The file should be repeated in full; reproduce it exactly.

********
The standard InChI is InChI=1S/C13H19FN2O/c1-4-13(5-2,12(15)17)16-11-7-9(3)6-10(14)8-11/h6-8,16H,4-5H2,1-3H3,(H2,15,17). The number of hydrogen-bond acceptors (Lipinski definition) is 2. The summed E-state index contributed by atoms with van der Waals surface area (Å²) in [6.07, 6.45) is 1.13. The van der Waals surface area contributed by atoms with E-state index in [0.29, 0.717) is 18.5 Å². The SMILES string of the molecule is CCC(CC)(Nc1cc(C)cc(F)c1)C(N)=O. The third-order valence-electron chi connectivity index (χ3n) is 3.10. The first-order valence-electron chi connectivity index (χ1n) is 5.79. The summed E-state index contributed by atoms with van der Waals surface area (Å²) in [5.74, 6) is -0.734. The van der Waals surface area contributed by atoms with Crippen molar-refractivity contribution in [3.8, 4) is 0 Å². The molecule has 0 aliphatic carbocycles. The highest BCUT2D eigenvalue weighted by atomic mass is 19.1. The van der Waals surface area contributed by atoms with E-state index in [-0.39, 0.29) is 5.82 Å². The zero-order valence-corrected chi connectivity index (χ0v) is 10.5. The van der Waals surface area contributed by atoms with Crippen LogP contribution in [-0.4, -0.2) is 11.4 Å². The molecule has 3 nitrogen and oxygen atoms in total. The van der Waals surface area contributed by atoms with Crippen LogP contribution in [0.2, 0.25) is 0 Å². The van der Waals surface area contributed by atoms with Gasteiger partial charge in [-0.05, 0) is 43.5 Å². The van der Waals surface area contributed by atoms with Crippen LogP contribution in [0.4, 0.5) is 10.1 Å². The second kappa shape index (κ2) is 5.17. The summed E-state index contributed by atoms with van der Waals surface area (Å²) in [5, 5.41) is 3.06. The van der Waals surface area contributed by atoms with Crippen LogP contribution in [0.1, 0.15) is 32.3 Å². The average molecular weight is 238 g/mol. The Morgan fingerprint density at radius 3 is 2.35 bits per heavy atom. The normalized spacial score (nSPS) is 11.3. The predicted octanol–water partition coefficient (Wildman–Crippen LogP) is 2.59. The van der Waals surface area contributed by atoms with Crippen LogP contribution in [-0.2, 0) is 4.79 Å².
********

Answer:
The standard InChI is InChI=1S/C13H19FN2O/c1-4-13(5-2,12(15)17)16-11-7-9(3)6-10(14)8-11/h6-8,16H,4-5H2,1-3H3,(H2,15,17). The number of hydrogen-bond acceptors (Lipinski definition) is 2. The summed E-state index contributed by atoms with van der Waals surface area (Å²) in [6.07, 6.45) is 1.13. The van der Waals surface area contributed by atoms with E-state index in [0.29, 0.717) is 18.5 Å². The SMILES string of the molecule is CCC(CC)(Nc1cc(C)cc(F)c1)C(N)=O. The third-order valence-electron chi connectivity index (χ3n) is 3.10. The first-order valence-electron chi connectivity index (χ1n) is 5.79. The summed E-state index contributed by atoms with van der Waals surface area (Å²) in [5.74, 6) is -0.734. The van der Waals surface area contributed by atoms with Crippen molar-refractivity contribution in [3.8, 4) is 0 Å². The molecule has 0 aliphatic carbocycles. The highest BCUT2D eigenvalue weighted by atomic mass is 19.1. The van der Waals surface area contributed by atoms with E-state index in [-0.39, 0.29) is 5.82 Å². The zero-order valence-corrected chi connectivity index (χ0v) is 10.5. The van der Waals surface area contributed by atoms with Crippen LogP contribution in [-0.4, -0.2) is 11.4 Å². The molecule has 3 nitrogen and oxygen atoms in total. The van der Waals surface area contributed by atoms with Crippen LogP contribution in [0.2, 0.25) is 0 Å². The van der Waals surface area contributed by atoms with Gasteiger partial charge in [-0.05, 0) is 43.5 Å². The van der Waals surface area contributed by atoms with Crippen LogP contribution in [0.4, 0.5) is 10.1 Å². The second kappa shape index (κ2) is 5.17. The summed E-state index contributed by atoms with van der Waals surface area (Å²) in [5, 5.41) is 3.06. The van der Waals surface area contributed by atoms with Crippen LogP contribution in [0.1, 0.15) is 32.3 Å². The average molecular weight is 238 g/mol. The Morgan fingerprint density at radius 3 is 2.35 bits per heavy atom. The normalized spacial score (nSPS) is 11.3. The predicted octanol–water partition coefficient (Wildman–Crippen LogP) is 2.59. The van der Waals surface area contributed by atoms with Crippen LogP contribution in [-0.2, 0) is 4.79 Å².